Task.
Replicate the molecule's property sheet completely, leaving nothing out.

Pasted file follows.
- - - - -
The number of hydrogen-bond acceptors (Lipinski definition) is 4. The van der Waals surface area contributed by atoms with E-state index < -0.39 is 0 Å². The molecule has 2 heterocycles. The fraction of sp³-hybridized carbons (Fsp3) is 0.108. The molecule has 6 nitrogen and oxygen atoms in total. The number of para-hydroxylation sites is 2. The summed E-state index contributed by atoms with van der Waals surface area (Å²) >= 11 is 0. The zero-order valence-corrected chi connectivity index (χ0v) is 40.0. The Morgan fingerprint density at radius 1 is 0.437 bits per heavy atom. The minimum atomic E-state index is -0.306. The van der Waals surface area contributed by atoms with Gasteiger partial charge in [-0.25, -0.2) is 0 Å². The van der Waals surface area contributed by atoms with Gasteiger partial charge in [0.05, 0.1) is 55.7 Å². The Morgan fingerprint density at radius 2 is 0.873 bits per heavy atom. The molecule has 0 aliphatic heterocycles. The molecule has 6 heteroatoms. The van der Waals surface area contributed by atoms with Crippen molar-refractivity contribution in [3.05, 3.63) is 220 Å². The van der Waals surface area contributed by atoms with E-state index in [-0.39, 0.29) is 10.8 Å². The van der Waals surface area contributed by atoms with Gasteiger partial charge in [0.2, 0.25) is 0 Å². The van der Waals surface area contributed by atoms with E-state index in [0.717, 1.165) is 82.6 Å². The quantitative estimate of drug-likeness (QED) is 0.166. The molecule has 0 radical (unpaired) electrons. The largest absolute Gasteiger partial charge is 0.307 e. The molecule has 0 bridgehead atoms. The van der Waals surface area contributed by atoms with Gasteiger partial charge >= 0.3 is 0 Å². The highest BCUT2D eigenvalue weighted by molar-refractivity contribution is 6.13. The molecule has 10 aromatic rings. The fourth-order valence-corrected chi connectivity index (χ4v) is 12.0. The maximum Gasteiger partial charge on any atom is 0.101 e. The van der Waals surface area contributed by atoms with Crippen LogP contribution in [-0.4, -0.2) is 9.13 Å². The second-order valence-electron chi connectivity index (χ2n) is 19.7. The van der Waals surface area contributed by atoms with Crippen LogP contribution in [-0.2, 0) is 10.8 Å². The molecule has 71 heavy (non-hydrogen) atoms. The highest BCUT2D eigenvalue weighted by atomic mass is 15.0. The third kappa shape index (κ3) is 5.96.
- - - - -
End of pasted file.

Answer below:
The number of hydrogen-bond acceptors (Lipinski definition) is 4. The van der Waals surface area contributed by atoms with E-state index < -0.39 is 0 Å². The molecule has 2 heterocycles. The fraction of sp³-hybridized carbons (Fsp3) is 0.108. The molecule has 6 nitrogen and oxygen atoms in total. The number of para-hydroxylation sites is 2. The summed E-state index contributed by atoms with van der Waals surface area (Å²) >= 11 is 0. The zero-order valence-corrected chi connectivity index (χ0v) is 40.0. The Morgan fingerprint density at radius 1 is 0.437 bits per heavy atom. The minimum atomic E-state index is -0.306. The van der Waals surface area contributed by atoms with Gasteiger partial charge in [-0.25, -0.2) is 0 Å². The van der Waals surface area contributed by atoms with Gasteiger partial charge in [0.05, 0.1) is 55.7 Å². The Morgan fingerprint density at radius 2 is 0.873 bits per heavy atom. The molecule has 0 aliphatic heterocycles. The molecule has 6 heteroatoms. The van der Waals surface area contributed by atoms with Crippen molar-refractivity contribution in [3.05, 3.63) is 220 Å². The van der Waals surface area contributed by atoms with E-state index in [-0.39, 0.29) is 10.8 Å². The van der Waals surface area contributed by atoms with Gasteiger partial charge in [0.2, 0.25) is 0 Å². The van der Waals surface area contributed by atoms with E-state index in [0.717, 1.165) is 82.6 Å². The quantitative estimate of drug-likeness (QED) is 0.166. The molecule has 0 radical (unpaired) electrons. The largest absolute Gasteiger partial charge is 0.307 e. The molecule has 0 bridgehead atoms. The van der Waals surface area contributed by atoms with Gasteiger partial charge >= 0.3 is 0 Å². The highest BCUT2D eigenvalue weighted by molar-refractivity contribution is 6.13. The molecule has 10 aromatic rings. The fourth-order valence-corrected chi connectivity index (χ4v) is 12.0. The maximum Gasteiger partial charge on any atom is 0.101 e. The van der Waals surface area contributed by atoms with Crippen LogP contribution in [-0.4, -0.2) is 9.13 Å². The second-order valence-electron chi connectivity index (χ2n) is 19.7. The van der Waals surface area contributed by atoms with Crippen LogP contribution in [-0.2, 0) is 10.8 Å². The molecule has 71 heavy (non-hydrogen) atoms. The highest BCUT2D eigenvalue weighted by atomic mass is 15.0. The third kappa shape index (κ3) is 5.96.